"You've already done that."




Looking over the new fall preview and schedule, I don't see Chuck anywhere. *frowny face* I wonder when NBC is gonna deign to give it back to us... (according to IMDB, it won't be until freakin' MARCH).

Anyway, most of it's not too bad. I'm going to give Vampire Diaries a try, although I expect it to be little more than 90210 with vampires, but hey... it's vampires. And I don't know what Flashforward will be like, but again, I'll give it a try. I know LOST isn't back until January. The rest of the spread looks rather meh for a fall season, really. Speaking of television, I wish the group who does the theme from Pysch would release it as a single or something (there are whole web boards devoted to people wishing the same thing). They've cleared out Monday nights well enough since I'm really not interested in Heroes anymore, nothing on Tuesdays but NCIS, Wednesdays haven't changed at all, and then everything's stacked up on Thursdays until I decide on FF and VD; and Ugly Betty has moved to Friday.

Speaking of Psych, I'm finally watching last Friday's episode tonight. It's VERY hard to take Ray Wise as a priest after Reaper.

Adopt one today! * Adopt one today! * Adopt one today! * Adopt one today! * Adopt one today!


Insanity reigns supreme: http://dragcave.net/user/wildrider


Comments

( 5 comments — Leave a comment )
sillymagpie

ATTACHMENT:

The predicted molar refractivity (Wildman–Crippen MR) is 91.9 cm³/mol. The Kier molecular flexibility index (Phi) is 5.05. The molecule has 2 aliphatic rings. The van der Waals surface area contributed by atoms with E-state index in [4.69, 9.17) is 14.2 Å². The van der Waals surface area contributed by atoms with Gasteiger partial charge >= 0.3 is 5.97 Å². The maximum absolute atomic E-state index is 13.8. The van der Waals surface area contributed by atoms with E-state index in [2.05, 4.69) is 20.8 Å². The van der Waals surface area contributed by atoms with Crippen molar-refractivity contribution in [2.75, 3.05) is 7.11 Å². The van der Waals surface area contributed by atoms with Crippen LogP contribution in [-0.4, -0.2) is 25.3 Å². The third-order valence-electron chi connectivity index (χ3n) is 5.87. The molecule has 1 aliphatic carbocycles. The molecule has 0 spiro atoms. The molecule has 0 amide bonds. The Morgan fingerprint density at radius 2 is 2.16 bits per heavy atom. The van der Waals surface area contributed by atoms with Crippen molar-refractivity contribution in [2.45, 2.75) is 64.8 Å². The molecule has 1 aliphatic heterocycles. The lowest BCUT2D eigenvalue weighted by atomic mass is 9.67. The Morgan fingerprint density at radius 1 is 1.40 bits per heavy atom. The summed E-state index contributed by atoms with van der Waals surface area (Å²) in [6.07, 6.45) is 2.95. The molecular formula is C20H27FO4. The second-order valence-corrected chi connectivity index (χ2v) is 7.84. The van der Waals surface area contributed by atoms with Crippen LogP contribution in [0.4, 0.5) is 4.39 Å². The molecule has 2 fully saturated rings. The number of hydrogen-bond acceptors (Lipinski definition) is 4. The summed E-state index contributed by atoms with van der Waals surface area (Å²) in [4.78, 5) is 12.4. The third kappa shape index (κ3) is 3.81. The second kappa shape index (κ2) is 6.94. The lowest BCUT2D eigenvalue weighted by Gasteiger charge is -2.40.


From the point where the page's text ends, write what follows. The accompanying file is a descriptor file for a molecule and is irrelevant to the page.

Sep. 3rd, 2009 05:30 am (UTC)
I really want the bumper sticker you have: "Hang Up and Drive!" Our company makes us sign s form that promises we won't talk on the phone while driving anywhere on company business. I refuse to phone and drive--it's more dangerous than being drunk. ::bitch whine::

Wise was great as the devil. I miss Reaper.
wildrider
Sep. 3rd, 2009 11:24 pm (UTC)
I need a new one, mine is old and has severe sun damage.

Me, too. :-(
ljs
Sep. 3rd, 2009 10:32 am (UTC)
Interesting Texas bits in the chapter!

And the story of the Akita is heartrending -- it's the unhappy-ending version of a story in LM Montgomery's Rilla of Ingleside...

[hugs]
wildrider
Sep. 3rd, 2009 11:27 pm (UTC)
I haven't read Rilla in AGES, but I think I remember the story you mean...!

I love the fact that Hochiko's loyalty has been so memorialized, though! (And there was a similar, and just as surprisingly sad, story done in, of all places, Futurama! Beware the episode entitled "Jurassic Bark" if you don't want to cry over an episode of Futurama!)

wildrider
Sep. 3rd, 2009 11:29 pm (UTC)
BTW, I'm glad you're enjoying my silly "little" tale! :-)

*HUGS*
( 5 comments — Leave a comment )